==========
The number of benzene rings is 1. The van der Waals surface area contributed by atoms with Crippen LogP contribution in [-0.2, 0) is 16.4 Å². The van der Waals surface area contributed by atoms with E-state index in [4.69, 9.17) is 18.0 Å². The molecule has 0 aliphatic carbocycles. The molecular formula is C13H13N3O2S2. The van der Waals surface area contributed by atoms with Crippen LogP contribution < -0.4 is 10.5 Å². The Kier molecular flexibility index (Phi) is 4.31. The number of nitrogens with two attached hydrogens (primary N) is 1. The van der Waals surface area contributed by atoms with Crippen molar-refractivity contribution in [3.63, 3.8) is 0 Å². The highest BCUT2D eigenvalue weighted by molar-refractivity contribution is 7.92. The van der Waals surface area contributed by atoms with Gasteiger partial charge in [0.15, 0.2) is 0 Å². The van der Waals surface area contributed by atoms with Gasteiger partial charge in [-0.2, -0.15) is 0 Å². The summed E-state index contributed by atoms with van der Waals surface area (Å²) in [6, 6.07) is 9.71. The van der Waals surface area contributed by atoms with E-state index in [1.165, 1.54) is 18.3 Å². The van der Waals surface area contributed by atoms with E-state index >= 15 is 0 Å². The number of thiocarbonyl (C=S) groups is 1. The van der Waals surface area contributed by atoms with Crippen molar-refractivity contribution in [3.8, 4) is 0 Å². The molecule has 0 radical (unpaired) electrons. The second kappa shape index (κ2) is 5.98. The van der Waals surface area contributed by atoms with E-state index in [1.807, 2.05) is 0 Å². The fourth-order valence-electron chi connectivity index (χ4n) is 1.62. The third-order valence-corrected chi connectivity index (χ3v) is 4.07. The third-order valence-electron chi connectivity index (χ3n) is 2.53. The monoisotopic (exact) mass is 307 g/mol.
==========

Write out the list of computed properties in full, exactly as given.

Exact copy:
The number of benzene rings is 1. The van der Waals surface area contributed by atoms with Crippen LogP contribution in [-0.2, 0) is 16.4 Å². The van der Waals surface area contributed by atoms with E-state index in [4.69, 9.17) is 18.0 Å². The molecule has 0 aliphatic carbocycles. The molecular formula is C13H13N3O2S2. The van der Waals surface area contributed by atoms with Crippen LogP contribution < -0.4 is 10.5 Å². The Kier molecular flexibility index (Phi) is 4.31. The number of nitrogens with two attached hydrogens (primary N) is 1. The van der Waals surface area contributed by atoms with Crippen molar-refractivity contribution in [3.63, 3.8) is 0 Å². The highest BCUT2D eigenvalue weighted by molar-refractivity contribution is 7.92. The van der Waals surface area contributed by atoms with Gasteiger partial charge in [0.15, 0.2) is 0 Å². The van der Waals surface area contributed by atoms with Gasteiger partial charge in [-0.2, -0.15) is 0 Å². The summed E-state index contributed by atoms with van der Waals surface area (Å²) in [6, 6.07) is 9.71. The van der Waals surface area contributed by atoms with E-state index in [1.165, 1.54) is 18.3 Å². The van der Waals surface area contributed by atoms with E-state index >= 15 is 0 Å². The number of thiocarbonyl (C=S) groups is 1. The van der Waals surface area contributed by atoms with Crippen molar-refractivity contribution in [3.8, 4) is 0 Å². The molecule has 0 radical (unpaired) electrons. The second kappa shape index (κ2) is 5.98. The van der Waals surface area contributed by atoms with E-state index in [1.807, 2.05) is 0 Å². The fourth-order valence-electron chi connectivity index (χ4n) is 1.62. The third-order valence-corrected chi connectivity index (χ3v) is 4.07. The third-order valence-electron chi connectivity index (χ3n) is 2.53. The monoisotopic (exact) mass is 307 g/mol.